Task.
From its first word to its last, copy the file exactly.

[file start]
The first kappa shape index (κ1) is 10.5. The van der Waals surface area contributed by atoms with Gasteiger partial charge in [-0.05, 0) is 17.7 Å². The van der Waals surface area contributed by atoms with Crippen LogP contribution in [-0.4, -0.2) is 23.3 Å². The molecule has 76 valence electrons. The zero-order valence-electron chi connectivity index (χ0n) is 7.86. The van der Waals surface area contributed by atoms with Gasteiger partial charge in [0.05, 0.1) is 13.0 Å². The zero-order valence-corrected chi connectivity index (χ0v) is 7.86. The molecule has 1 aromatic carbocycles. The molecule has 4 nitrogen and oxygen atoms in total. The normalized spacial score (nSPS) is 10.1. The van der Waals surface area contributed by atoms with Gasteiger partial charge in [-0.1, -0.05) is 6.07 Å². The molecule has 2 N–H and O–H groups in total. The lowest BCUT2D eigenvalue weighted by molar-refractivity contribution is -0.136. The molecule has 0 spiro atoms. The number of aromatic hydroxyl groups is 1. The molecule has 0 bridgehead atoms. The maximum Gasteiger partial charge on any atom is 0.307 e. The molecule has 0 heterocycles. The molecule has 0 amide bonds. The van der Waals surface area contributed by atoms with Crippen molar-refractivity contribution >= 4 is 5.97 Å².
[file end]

The first kappa shape index (κ1) is 10.5. The van der Waals surface area contributed by atoms with Gasteiger partial charge in [-0.05, 0) is 17.7 Å². The van der Waals surface area contributed by atoms with Crippen LogP contribution in [-0.4, -0.2) is 23.3 Å². The molecule has 76 valence electrons. The zero-order valence-electron chi connectivity index (χ0n) is 7.86. The van der Waals surface area contributed by atoms with Gasteiger partial charge in [0.05, 0.1) is 13.0 Å². The zero-order valence-corrected chi connectivity index (χ0v) is 7.86. The molecule has 1 aromatic carbocycles. The molecule has 4 nitrogen and oxygen atoms in total. The normalized spacial score (nSPS) is 10.1. The van der Waals surface area contributed by atoms with Gasteiger partial charge in [-0.1, -0.05) is 6.07 Å². The molecule has 2 N–H and O–H groups in total. The lowest BCUT2D eigenvalue weighted by molar-refractivity contribution is -0.136. The molecule has 0 spiro atoms. The number of aromatic hydroxyl groups is 1. The molecule has 0 bridgehead atoms. The maximum Gasteiger partial charge on any atom is 0.307 e. The molecule has 0 heterocycles. The molecule has 0 amide bonds. The van der Waals surface area contributed by atoms with Crippen molar-refractivity contribution >= 4 is 5.97 Å².